DNA Stuff - Lots of Pipetting, but I don't Remember Why
D. McNeill, D. Berger, N. Cafferky, and D. Moor
Molecular Biology Laboratory, Walla Walla College Marine Biology Station, Rosario Beach, Anacortes, WA.
Laboratory Report 9977. July 27, 2001
Abstract: In which the aforementioned award-winning scientists discover that long hours spent in a laboratory (either computer or molecular) can be detrimental to mental stability and the general well being of mankind.


When you're working in the lab, certain little things contribute to the overall experience, like Daniel's incessant squeaking on his lab stool, or a special sound-byte story from Dr. Wilson. However, life in the laboratory soon becomes dull and routine without some pranks to liven things up, like the time we locked the lab and hid from Daniel when he was late to class one day. Hence, this lab write-up.

Hypothesis - We predict that long hours spent in a laboratory setting will cause an increase in sarcasm and a decrease in seriousness and attention span.


Pipetting, micropipetting, and more pipetting. Then run the little thingies in the microfuge. Pipette out the Super Nate, or the pellet, whichever you prefer. Mix up a solution and poor the stirbar down the drain. Break some test tubes on the floor. Make sure you are wearing sandals, shorts, and your favorite shirt, and then spill some methylene blue on yourself. Play puppets with Herbert and Hilda, the talking hot pads. Ask someone where all the Sharpie Markers went. Dust off the coveted Lab Rat of the Week trophy. Ask Deanna what's going on and what she wrote in her lab notebook about it. Cut off a piece of parafilm and stretch it over your nose. Complain that it's four o'clock on a Monday, and stare with envy at all the Entomology students walking by on their way out on a field trip.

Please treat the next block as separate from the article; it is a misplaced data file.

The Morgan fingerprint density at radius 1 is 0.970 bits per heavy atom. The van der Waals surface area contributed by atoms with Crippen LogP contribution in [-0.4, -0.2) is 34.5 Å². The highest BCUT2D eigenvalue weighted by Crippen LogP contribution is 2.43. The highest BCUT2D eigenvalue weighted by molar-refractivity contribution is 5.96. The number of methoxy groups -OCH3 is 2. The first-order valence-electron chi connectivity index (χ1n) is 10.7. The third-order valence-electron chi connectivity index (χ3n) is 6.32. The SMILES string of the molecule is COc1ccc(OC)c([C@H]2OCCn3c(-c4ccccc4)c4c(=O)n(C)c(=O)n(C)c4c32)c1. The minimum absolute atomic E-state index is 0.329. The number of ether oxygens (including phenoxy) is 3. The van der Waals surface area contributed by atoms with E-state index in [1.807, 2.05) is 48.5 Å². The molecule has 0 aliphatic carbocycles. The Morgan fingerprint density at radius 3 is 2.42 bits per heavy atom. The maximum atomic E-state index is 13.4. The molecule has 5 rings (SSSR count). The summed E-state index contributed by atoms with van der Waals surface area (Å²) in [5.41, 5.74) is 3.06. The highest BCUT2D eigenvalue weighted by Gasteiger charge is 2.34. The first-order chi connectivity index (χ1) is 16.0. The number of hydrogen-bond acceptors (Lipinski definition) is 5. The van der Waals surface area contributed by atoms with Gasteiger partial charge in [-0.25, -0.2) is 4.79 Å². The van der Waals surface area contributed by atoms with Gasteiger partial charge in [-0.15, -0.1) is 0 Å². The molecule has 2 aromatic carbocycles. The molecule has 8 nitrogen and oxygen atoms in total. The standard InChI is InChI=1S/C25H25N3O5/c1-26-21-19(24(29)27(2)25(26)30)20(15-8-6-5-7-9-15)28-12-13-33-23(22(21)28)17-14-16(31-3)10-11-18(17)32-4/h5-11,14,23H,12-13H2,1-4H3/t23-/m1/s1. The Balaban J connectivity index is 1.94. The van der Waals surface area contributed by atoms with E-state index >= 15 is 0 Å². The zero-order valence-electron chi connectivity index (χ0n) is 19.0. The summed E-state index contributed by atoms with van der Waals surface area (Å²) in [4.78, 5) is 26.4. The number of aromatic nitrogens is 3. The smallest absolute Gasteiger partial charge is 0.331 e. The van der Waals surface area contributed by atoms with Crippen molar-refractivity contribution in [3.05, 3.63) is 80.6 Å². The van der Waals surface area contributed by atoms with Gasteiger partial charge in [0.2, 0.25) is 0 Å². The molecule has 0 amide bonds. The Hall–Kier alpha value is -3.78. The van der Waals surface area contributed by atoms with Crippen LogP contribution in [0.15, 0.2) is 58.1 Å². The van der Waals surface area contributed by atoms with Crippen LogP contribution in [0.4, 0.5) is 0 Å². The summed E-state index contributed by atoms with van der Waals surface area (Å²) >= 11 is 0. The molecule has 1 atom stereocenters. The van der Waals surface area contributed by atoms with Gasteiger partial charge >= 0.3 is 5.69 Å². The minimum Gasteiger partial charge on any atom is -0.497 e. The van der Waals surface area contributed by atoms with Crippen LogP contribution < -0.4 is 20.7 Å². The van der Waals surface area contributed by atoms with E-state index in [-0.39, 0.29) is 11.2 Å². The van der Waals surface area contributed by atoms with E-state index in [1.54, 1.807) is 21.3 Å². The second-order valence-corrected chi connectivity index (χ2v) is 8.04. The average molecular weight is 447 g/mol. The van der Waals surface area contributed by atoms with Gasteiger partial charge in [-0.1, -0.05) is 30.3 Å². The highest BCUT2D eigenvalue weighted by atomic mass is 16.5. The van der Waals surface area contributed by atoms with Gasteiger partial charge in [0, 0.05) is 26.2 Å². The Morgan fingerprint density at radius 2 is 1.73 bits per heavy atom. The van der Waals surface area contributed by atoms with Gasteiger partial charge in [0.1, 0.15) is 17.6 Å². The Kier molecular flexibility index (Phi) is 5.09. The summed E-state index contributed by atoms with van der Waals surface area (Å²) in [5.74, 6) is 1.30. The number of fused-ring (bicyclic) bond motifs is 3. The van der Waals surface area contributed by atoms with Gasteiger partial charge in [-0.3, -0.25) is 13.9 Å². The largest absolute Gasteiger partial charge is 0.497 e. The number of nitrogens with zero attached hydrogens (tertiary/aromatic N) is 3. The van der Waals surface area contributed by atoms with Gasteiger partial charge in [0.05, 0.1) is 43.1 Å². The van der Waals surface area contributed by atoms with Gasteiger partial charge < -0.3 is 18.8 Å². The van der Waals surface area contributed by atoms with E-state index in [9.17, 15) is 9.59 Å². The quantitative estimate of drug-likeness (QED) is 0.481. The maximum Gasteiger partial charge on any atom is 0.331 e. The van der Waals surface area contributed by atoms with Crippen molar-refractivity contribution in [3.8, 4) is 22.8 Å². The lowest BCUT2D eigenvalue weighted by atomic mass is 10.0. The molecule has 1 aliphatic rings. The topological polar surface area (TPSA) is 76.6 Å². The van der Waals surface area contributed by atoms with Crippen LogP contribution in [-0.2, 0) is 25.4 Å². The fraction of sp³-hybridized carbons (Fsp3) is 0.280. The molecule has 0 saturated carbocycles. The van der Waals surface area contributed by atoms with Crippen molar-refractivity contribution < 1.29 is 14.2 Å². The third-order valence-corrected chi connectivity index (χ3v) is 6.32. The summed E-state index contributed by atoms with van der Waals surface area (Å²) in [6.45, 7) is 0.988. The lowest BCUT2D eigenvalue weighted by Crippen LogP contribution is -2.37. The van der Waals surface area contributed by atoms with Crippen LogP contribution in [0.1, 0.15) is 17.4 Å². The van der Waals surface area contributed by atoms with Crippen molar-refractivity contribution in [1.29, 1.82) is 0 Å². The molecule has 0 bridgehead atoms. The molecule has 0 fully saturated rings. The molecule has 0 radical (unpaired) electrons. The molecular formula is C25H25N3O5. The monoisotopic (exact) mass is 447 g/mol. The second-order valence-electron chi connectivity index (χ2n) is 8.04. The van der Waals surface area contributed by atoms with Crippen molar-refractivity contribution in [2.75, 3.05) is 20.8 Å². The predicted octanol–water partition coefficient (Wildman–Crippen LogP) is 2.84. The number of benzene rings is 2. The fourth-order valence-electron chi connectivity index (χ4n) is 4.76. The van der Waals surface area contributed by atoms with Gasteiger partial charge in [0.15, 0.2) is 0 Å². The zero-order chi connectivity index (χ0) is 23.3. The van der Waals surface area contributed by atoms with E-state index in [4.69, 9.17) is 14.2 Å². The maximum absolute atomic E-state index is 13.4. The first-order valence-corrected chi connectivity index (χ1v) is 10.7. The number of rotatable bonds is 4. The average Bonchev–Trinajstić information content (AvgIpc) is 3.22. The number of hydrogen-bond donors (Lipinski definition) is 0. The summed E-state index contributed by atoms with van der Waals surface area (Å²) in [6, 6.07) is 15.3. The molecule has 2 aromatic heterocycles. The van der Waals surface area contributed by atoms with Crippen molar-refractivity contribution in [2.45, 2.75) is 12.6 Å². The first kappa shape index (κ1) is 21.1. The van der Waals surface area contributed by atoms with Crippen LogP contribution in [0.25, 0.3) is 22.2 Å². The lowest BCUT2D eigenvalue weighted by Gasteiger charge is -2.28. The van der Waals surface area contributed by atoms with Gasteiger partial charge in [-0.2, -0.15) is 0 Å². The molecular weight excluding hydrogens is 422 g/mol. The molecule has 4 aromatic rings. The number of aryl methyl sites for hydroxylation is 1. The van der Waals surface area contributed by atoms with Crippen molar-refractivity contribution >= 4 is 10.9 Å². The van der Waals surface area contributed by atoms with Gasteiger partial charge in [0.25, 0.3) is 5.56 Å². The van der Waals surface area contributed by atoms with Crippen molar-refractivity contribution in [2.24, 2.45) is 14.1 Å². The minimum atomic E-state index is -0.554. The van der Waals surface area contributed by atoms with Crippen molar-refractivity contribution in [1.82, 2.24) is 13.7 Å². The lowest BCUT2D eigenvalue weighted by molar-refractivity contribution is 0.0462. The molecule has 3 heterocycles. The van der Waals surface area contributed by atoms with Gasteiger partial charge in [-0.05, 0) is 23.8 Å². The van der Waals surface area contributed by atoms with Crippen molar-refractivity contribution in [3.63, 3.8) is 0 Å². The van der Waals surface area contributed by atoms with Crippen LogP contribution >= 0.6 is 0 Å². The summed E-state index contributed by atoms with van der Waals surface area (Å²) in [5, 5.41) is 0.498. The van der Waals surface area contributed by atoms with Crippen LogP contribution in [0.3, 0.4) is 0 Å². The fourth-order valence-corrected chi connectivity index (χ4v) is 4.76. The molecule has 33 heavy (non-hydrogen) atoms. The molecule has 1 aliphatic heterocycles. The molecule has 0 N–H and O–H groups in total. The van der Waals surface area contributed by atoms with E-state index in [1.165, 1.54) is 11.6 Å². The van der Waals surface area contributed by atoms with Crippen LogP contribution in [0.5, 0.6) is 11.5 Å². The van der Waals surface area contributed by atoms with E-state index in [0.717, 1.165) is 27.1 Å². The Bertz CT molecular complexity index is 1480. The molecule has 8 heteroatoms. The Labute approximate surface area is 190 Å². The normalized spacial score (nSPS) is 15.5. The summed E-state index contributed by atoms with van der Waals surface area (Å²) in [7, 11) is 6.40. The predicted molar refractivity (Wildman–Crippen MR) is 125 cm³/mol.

Basically our results are inconclusive because we messed up somewhere. Look at Figure 1 for some other results.

Figure 1
Figure 1 - Figure Heading - Talk some nonsense about the figure itself, like "this figure is the epitome of the hopelessness of this study. Further studies may or may not show similar depressing results." Or you could just make up something plausible.

Obviously stuff has more absorbance than the other stuff, as seen in figure 1. Check out the nice peaks, reminiscent of the Himalayas.


This is where the discussion goes. Right now I'm rather disgusted myself. I think it has something to do with spending all day on a lab write-up, when it's sunny and warm outside - perfect weather to Go And Do Something Fun.

Apparently we messed up, as our results CLEARLY show. Maybe if we repeated our experiment, we'd mess up again.


Body, N. E. 2000. A Study on Studies. See Appendicitis A. Menlo Park, New York.


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